Bloody George's Budget: How bad is it really?
Maybe not the end of the world after all
The basic allowance for income tax, that £6,475 a year you can earn without paying income tax, will rise by £1,000 with the aim of getting it up to the Lib Dem idea of £10,000 a year (pfft, we at the Adam Smith Inst want it to be £12,000). The simple point being that there's very little point in saying that people are so poor they need tax credits, benefits, housing allowances and all the rest and then charging them income tax on the pittance they do earn. Getting the working poor out of the income tax net is a worthy and desirable goal: even if one that cannot be immediate. It also helps with, although does not solve, the tax and benefits trap.
This is the sad but true fact that for some people - people on very low incomes - working more to earn more simply doesn't work. For of each extra pound you earn through more hours or a pay rise (or, heaven forfend, getting a qualification and thus a better job) the taxman takes 20p in tax, then 11p in national insurance, then the benefits people take another 30, 50, possibly even 80p in reduced benefits (yes, there really are a few poor souls who can end up worse off after earning more). This is inevitable in a system where the tax and benefit systems overlap but the rise in the allowance will at least reduce this a bit.
Just before the election this desire to raise the personal allowance was attacked from the left (well, Left Foot Forward, a slavishly pro-Labour blog/campaign site) as being an inefficient use of scarce resources. If you raise the personal allowance then all benefit: even the rich get to pay less tax! This has been neatly solved by reducing the amount you can earn before paying higher rate tax: those who do pay higher rate will not benefit at all.
There are two sets of changes which will have all sorts of people shouting and screaming but both of which seem entirely sensible to me. Again, no, not because I'm some righty who loves torturing kittens, but because they make economic sense.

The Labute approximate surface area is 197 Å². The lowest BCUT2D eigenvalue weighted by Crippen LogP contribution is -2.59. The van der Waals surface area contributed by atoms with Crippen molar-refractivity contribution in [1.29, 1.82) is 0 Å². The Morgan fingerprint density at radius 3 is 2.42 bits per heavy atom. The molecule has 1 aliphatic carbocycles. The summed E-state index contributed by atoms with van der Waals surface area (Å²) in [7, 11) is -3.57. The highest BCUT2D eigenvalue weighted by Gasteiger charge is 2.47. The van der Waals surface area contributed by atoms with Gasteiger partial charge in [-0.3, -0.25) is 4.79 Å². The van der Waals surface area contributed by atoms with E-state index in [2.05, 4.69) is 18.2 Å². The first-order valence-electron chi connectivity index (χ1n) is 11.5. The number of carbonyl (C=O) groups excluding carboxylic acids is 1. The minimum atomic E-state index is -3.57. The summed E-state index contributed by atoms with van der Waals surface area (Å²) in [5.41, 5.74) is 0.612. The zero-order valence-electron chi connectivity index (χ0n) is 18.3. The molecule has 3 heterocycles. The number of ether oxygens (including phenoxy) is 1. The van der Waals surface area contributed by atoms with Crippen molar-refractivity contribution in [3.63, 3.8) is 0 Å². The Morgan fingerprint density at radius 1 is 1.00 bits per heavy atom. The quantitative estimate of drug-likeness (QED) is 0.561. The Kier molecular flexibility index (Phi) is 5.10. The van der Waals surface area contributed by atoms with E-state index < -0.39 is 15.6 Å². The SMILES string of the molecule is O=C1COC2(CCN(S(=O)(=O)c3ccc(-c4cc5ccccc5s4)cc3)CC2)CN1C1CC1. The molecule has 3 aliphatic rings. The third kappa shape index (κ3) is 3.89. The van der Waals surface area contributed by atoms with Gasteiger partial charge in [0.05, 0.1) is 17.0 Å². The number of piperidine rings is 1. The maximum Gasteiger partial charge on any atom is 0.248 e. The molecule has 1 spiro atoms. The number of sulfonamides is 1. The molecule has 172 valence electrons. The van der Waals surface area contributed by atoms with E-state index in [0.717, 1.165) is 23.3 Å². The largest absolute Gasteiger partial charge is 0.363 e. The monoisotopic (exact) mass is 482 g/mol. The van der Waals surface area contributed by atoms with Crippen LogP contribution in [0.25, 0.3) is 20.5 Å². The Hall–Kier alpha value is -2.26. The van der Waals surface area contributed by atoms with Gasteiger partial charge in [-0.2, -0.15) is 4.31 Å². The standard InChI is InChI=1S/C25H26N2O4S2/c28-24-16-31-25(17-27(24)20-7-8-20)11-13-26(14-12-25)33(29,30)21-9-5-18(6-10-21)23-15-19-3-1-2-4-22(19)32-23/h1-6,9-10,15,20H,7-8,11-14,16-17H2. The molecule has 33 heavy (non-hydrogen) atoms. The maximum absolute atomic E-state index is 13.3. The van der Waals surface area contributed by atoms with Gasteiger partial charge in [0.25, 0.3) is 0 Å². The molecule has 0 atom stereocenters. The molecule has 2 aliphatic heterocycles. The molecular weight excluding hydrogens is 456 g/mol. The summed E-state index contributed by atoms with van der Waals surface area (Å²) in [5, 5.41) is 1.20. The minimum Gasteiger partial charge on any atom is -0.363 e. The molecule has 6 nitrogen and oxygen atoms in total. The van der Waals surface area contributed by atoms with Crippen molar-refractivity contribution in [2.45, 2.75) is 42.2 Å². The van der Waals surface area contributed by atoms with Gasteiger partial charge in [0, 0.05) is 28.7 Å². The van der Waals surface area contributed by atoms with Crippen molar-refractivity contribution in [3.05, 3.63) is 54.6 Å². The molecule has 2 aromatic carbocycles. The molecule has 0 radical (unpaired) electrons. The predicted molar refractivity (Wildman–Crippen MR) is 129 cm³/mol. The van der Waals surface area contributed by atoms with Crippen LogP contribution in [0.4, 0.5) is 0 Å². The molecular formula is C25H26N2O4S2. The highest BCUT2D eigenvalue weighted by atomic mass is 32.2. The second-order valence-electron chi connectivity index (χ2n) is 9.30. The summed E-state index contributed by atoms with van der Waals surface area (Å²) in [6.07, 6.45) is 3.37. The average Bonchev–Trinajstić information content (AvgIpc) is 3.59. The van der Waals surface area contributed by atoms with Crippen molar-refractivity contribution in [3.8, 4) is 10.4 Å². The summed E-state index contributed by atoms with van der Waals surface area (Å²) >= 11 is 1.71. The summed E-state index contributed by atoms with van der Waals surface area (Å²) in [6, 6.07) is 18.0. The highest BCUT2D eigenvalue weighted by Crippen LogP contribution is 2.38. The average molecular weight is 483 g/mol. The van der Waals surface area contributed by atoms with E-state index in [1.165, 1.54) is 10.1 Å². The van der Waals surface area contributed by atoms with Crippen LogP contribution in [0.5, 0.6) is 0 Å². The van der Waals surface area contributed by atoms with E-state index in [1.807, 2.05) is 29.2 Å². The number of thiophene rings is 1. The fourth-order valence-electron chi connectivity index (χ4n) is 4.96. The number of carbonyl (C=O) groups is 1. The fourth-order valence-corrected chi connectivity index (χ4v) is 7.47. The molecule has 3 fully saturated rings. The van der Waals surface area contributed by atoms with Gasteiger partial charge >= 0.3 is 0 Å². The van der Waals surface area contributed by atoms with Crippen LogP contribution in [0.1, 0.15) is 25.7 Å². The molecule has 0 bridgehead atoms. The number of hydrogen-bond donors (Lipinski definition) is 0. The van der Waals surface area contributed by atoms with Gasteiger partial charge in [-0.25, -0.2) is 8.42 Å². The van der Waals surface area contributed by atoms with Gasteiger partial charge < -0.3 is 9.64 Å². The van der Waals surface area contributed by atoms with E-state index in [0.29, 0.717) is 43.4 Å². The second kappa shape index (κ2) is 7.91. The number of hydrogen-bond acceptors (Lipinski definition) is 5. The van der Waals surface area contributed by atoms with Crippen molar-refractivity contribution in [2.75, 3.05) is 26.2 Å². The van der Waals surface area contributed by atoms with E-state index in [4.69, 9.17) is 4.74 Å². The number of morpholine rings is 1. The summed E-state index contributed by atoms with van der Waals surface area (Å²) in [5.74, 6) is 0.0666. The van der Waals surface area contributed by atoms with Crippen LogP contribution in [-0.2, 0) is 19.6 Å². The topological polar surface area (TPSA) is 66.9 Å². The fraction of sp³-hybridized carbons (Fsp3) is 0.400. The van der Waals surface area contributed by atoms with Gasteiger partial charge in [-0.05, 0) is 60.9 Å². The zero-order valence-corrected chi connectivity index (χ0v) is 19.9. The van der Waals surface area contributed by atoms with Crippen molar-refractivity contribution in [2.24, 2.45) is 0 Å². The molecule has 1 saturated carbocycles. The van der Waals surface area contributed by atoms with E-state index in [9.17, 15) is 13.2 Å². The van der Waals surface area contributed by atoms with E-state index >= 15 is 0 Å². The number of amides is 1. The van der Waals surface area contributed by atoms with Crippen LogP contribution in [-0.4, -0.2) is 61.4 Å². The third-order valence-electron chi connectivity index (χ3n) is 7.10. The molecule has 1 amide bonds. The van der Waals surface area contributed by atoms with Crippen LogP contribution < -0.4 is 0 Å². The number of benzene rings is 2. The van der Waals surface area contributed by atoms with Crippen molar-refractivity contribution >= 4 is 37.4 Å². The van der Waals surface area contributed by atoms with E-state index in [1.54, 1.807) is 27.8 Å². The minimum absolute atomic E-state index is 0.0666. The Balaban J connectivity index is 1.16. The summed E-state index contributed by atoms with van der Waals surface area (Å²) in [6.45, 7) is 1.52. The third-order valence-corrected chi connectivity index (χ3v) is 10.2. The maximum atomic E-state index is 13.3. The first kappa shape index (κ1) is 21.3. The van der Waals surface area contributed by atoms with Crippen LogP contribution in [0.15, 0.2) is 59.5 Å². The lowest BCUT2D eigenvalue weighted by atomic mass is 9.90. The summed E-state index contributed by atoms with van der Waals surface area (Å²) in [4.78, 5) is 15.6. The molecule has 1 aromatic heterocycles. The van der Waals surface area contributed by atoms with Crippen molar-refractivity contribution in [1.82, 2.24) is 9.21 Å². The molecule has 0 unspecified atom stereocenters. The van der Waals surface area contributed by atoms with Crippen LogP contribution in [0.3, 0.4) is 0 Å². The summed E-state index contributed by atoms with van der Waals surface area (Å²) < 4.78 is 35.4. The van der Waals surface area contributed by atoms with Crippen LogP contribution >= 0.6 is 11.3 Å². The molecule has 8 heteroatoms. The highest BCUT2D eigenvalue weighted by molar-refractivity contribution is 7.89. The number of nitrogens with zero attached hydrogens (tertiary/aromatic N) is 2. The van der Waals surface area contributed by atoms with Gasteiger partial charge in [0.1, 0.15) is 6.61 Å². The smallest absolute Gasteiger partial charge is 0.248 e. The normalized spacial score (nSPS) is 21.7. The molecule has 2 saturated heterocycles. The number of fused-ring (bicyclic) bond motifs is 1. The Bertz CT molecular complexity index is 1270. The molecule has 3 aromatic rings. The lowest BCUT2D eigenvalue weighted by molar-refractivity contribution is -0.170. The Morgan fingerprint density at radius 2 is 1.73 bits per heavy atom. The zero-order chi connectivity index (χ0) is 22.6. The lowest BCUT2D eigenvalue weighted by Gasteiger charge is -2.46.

The first of these is the change to the Capital Gains Tax rate. With some allowances for entrepreneurs (the amount you can make before you have to pay goes up to £5 million in a lifetime) the rate will rise from 18 per cent to 28 per cent. There have been those insisting that it should go up to marginal income tax rates: 40 per cent, even 50 per cent.
However, and here's something that many find hard to swallow, there really is something called the Laffer Curve. There really are tax rates above which revenue collected falls, not rises. This rate will be different for each different tax in each different society and may well vary over time. But there's an interesting little HMRC chart here (pdf). (Boring technical guff: these numbers are not inflation adjusted and they are stepped a year. For CGT is payable a year after the gain is made, not when it is made.)
What that chart shows is that when Lawson raised the CGT rate to 40 per cent back in 1988 the amount collected in CGT then fell for the next decade and a half. In fact, adjusting for that inflation, the yield did not reach earlier levels until 2006: by which time the rate had been lowered again.
As Osborne said today - and he may or may not be correct on the exact rate - higher than 28 per cent CGT would actually mean losing revenue, not gaining it. Certainly 40 per cent lost it.
The second thing that will cause screaming is the joint lowering of the corporation tax rate and the raise in the VAT rate. The general consensus here, at least on the left side in this country, is that companies should pay lots and lots of tax while VAT is regressive and thus should be as low as possible. Well, yes, but this slightly fails the basic tests of a desirable taxation system. We do know that all and any taxes (yes, I'm sure there will be a land taxer among you - LVT does this the least which is why it is the most desirable of all taxes) create distortions. Distortions can reduce the future growth rate.
And we do indeed want to have as much growth as we can while still raising the money to pay for the things we want from government. That's as a simple, basic rule, quite apart from the fact that the more growth we have the more the debt shrinks as a percentage of the economy and thus the easier it is to deal with.
Not only do we know that all taxes cause distortions and thus reductions in growth, we know that different taxes have different effects. There's an OECD paper on that here (pdf, page 13 for the table). And what we know about these different effects is that consumption taxes, ie VAT and excise taxes on booze and baccy, have the least effect upon growth for the money they raise. Then income taxes in the middle and the two taxes which are worst for the negative effects they have on growth compared to the amount they raise are capital taxes and corporate profit taxes.
(This is quite distinct from the obvious truth that while companies can collect taxes they can't actually pay them. Corporate taxes are paid by some combination of the shareholders, customers and workers: in the UK at present the best guesstimate is that 70 per cent of corporation tax is paid by the workers in the form of lower wages.)